“It’s not in any survival manual, but a group of lost hikers in the Adirondacks during a rainy overnight last week tried to fend off the cold by using the only warm water they had — their urine.”
That’s actually in the article. The best line: “The technique is not a standard survival technique and apparently provided limited relief.” Relief from….?
But, seriously, after you’ve read it, ask yourself just how an inebriated, drugged, or downright sociopathic a gene pool you’d have to dredge from in order to scrape up a crew that would engage in this outcome! I’ve seen some pretty out-on-the limb behaviors out in backpacking land but this is way over the edge..
Needless to say, there are no photos in the article. Please, no YouTube anything here, thanks.
I joined my friend and next door neighbor Andy Hazen this weekend, on one of his two-day-long training rides in his preparation for the 2,745 mile Tour Divide race starting June 8th, arguably the most challenging mountain bike time trial on the planet.
We were riding on the Downeast Sunrise Trail, an 87 mile section of old railroad bed that had been converted to a gravel rails-to-trails corridor. Andy completed it up-and-back twice in this past three weeks after Tour Divide guru Matthew Lee Matthew Lee (Cannondale Factory Racing) and director of the unsupported race, phoned him and encouraged Andy to train on as much gravel as possible. Two weeks ago Andy churned out 170 miles in 18 hours, riding a fully loaded camping/ parts/ tools rig.
Yesterday ( Saturday) I completed 50 miles on my Pugsley bike, outfitted with a rear rack, a pair of panniers and a frame bag.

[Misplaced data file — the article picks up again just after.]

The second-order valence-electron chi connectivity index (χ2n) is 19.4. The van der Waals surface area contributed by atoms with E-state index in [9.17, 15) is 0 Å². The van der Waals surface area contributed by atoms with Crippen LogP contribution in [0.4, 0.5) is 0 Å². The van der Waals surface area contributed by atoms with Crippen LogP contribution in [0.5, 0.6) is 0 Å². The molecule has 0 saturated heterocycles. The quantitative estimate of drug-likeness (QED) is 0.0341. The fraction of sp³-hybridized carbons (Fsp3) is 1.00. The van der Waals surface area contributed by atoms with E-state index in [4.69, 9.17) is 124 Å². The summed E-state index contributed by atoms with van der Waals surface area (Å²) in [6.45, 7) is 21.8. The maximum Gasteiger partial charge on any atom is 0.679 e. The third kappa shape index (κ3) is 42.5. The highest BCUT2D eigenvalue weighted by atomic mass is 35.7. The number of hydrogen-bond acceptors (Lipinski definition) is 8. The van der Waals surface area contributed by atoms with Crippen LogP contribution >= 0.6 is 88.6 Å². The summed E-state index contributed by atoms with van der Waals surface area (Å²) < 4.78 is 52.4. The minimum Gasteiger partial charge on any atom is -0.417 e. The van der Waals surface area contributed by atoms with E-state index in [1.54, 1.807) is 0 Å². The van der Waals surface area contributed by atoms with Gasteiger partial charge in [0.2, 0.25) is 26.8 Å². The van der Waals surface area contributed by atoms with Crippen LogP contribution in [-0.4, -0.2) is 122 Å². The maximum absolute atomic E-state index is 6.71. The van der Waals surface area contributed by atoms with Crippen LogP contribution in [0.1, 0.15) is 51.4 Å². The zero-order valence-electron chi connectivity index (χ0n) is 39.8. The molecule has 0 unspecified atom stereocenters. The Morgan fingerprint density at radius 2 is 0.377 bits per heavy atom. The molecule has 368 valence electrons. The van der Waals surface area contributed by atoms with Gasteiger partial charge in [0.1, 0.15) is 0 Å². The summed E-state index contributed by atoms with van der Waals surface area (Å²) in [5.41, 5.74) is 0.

Today we started humping back to Cherryfield at 6 AM, after walking up to 27 degrees inside the tents. Ice coated everything around us- the water in the ditches, swamps, and even the road under our tires. This was full-on winter riding conditions even though it is April 28. Moving at 10 miles an hour creates a windchill equivalent to 19 degrees, an that is real cold, hour after hour. The best decision I made before I left was to return home and grab my winter riding boots and insulated winter mittens. My hands and feet were not painful, just mildly uncomfortable. I had 4 layers on up top.
Yesterday’s ride headed east was mostly fun, with 15-30 MPH winds at our backs.
We saw no other bikers all weekend. There were no real hills, due to it being a railroad bed through mostly swamps and bogs.
There aren’t that many places to camp on the sunrise Trail, certainly no promoted sites. Not too far from Cherryfield was a large cemetery where you could stealth camp. Then, a place past a picnic table right beside the Machias River. After mile 70 there is another place for 2 tents near 2 picnic tables over by Cathance Stream. We were lucky to find an elevated head piece of land near a field by a place called Robinson’s Camps at milepost 80.
There is no need to carry much food. We bought lunch the first day at Helen’s restaurant in Machias. Mileposts occur every mile, with marked gravel crossroads alerting you to lodging, grocery, and cafe options.